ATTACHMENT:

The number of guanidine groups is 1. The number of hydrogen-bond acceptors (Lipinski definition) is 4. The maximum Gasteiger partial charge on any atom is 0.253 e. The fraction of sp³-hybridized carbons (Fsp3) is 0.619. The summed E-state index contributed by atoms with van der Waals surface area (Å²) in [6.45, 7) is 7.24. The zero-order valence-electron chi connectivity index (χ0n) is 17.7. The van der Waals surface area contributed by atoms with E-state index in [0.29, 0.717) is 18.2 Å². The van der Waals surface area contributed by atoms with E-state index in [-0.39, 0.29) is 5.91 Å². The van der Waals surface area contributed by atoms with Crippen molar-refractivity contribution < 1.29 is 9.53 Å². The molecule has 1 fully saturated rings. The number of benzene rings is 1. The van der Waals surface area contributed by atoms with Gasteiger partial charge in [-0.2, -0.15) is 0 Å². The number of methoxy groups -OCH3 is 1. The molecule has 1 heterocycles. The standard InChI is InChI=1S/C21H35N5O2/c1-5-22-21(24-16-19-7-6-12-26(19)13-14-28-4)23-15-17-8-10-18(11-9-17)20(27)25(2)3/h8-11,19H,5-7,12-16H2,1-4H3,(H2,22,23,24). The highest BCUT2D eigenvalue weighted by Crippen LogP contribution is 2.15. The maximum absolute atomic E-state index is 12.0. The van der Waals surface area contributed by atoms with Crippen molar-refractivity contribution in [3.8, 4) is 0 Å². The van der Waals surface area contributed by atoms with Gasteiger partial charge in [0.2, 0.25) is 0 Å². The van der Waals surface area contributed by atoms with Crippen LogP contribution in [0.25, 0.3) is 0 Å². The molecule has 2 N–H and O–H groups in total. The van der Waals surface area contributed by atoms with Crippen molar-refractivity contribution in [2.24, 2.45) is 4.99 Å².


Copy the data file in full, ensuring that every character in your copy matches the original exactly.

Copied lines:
The number of guanidine groups is 1. The number of hydrogen-bond acceptors (Lipinski definition) is 4. The maximum Gasteiger partial charge on any atom is 0.253 e. The fraction of sp³-hybridized carbons (Fsp3) is 0.619. The summed E-state index contributed by atoms with van der Waals surface area (Å²) in [6.45, 7) is 7.24. The zero-order valence-electron chi connectivity index (χ0n) is 17.7. The van der Waals surface area contributed by atoms with E-state index in [0.29, 0.717) is 18.2 Å². The van der Waals surface area contributed by atoms with E-state index in [-0.39, 0.29) is 5.91 Å². The van der Waals surface area contributed by atoms with Crippen molar-refractivity contribution < 1.29 is 9.53 Å². The molecule has 1 fully saturated rings. The number of benzene rings is 1. The van der Waals surface area contributed by atoms with Gasteiger partial charge in [-0.2, -0.15) is 0 Å². The number of methoxy groups -OCH3 is 1. The molecule has 1 heterocycles. The standard InChI is InChI=1S/C21H35N5O2/c1-5-22-21(24-16-19-7-6-12-26(19)13-14-28-4)23-15-17-8-10-18(11-9-17)20(27)25(2)3/h8-11,19H,5-7,12-16H2,1-4H3,(H2,22,23,24). The highest BCUT2D eigenvalue weighted by Crippen LogP contribution is 2.15. The maximum absolute atomic E-state index is 12.0. The van der Waals surface area contributed by atoms with Crippen molar-refractivity contribution in [3.8, 4) is 0 Å². The van der Waals surface area contributed by atoms with Gasteiger partial charge in [0.2, 0.25) is 0 Å². The van der Waals surface area contributed by atoms with Crippen LogP contribution in [0.25, 0.3) is 0 Å². The molecule has 2 N–H and O–H groups in total. The van der Waals surface area contributed by atoms with Crippen molar-refractivity contribution in [2.24, 2.45) is 4.99 Å².